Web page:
Vitamin D and assisted reproductive treatment outcome: A prospective cohort study

Justin Chu, Ioannis Gallos, Aurelio Tobias, Lynne Robinson, Jackson Kirkman-Brown, Rima Dhillon-Smith, Hoda Harb, Abey Eapen, Madhurima Rajkhowa, Arri Coomarasamy

Research output: Contribution to journalArticlepeer-review

13 Scopus citations


Background: Vitamin D deficiency has been associated with an increased risk of abnormal pregnancy implantation leading to obstetric complications such as pre-eclampsia and fetal growth restriction. However, the effect of vitamin D on reproductive treatment outcomes in couples undergoing assisted reproductive treatment is poorly understood. This study investigates the association between vitamin D and reproductive treatment outcomes in women undergoing assisted reproductive treatments? Methods: A prospective cohort study conducted at a large tertiary teaching hospital, United Kingdom. Five hundred women undergoing assisted reproductive treatment were recruited between September 2013 and September 2015. All participants had their serum vitamin D measured and their reproductive treatment outcomes collated. Women were categorised in to three groups: vitamin D replete (> 75 nmol/L), insufficient (50-75 nmol/L) and deficient (< 50 nmol/L) according to Endocrine Society guidance. The primary outcome was live birth. Secondary outcomes included biochemical pregnancy, clinical pregnancy and pregnancy loss rates. Results: Vitamin D deficiency was found in 53.2% (266/500) of participants and vitamin D insufficiency was found in 30.8% (154/500) of participants. Only 16% (80/500) of women were vitamin D replete. The live birth rates for vitamin D deficient, insufficient and replete women were 23.2% (57/246), 27.0% (38/141) and 37.7% (29/77) respectively (p = 0.04). The respective live birth rates for vitamin D deficient, insufficient and replete women were 24.3, 27.1, 34.4% after adjustment for key prognostic factors (p = 0.25). Conclusions: Vitamin D deficiency and insufficiency are common in women undergoing assisted reproductive treatments. The crude live birth rate achieved in women undergoing assisted reproductive treatments are associated with serum vitamin D, although statistical significance is lost when adjusting for important prognostic variables. Vitamin D deficiency could be an important condition to treat in women considering fertility treatment. A research trial to investigate the benefits of vitamin D deficiency treatment would test this hypothesis. Trial registration: - NCT02187146.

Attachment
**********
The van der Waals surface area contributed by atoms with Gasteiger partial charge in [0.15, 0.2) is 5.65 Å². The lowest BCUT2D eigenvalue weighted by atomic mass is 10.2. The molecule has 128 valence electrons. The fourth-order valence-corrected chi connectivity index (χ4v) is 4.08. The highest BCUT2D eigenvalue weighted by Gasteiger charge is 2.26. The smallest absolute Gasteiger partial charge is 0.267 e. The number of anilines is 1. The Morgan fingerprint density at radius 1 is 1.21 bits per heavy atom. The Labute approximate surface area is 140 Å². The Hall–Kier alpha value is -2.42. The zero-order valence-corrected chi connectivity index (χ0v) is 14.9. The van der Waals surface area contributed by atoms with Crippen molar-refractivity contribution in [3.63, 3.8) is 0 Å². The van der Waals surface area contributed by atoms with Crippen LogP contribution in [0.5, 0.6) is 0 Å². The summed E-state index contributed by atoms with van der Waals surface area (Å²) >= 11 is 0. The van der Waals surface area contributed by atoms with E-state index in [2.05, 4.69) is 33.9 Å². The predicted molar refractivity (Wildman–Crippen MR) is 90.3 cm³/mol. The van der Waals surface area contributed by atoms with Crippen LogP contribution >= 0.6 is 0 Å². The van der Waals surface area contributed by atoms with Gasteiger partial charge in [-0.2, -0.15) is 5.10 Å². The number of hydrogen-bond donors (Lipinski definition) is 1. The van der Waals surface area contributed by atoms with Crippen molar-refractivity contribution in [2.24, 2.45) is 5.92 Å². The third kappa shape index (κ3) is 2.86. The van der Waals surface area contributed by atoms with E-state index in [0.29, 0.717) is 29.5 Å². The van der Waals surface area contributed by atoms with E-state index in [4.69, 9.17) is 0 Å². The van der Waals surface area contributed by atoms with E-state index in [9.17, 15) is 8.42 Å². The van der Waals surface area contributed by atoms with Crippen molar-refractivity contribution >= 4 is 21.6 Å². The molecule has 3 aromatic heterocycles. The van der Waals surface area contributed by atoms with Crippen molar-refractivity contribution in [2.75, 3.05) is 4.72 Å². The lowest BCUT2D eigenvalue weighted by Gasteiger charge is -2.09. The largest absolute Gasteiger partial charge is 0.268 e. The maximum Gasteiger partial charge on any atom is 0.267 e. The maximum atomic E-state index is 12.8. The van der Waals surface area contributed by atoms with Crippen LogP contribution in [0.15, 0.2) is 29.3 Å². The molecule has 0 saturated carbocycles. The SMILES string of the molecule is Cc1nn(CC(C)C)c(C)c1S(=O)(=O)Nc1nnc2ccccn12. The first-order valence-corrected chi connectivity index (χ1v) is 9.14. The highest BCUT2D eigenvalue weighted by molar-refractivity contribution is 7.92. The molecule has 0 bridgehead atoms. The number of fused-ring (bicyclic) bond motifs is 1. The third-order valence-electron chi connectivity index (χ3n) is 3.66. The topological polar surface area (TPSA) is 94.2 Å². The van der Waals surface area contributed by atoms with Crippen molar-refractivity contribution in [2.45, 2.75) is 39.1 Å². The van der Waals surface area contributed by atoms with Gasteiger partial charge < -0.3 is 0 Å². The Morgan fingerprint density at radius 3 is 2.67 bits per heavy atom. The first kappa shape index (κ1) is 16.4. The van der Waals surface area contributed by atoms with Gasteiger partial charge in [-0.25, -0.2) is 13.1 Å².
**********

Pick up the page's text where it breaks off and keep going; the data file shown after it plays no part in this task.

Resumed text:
Original languageEnglish (US)
Article number106
JournalReproductive Health
Issue number1
StatePublished - Jul 15 2019
Externally publishedYes


  • Assisted reproductive treatment
  • Implantation
  • Vitamin D

ASJC Scopus subject areas

  • Reproductive Medicine
  • Obstetrics and Gynecology


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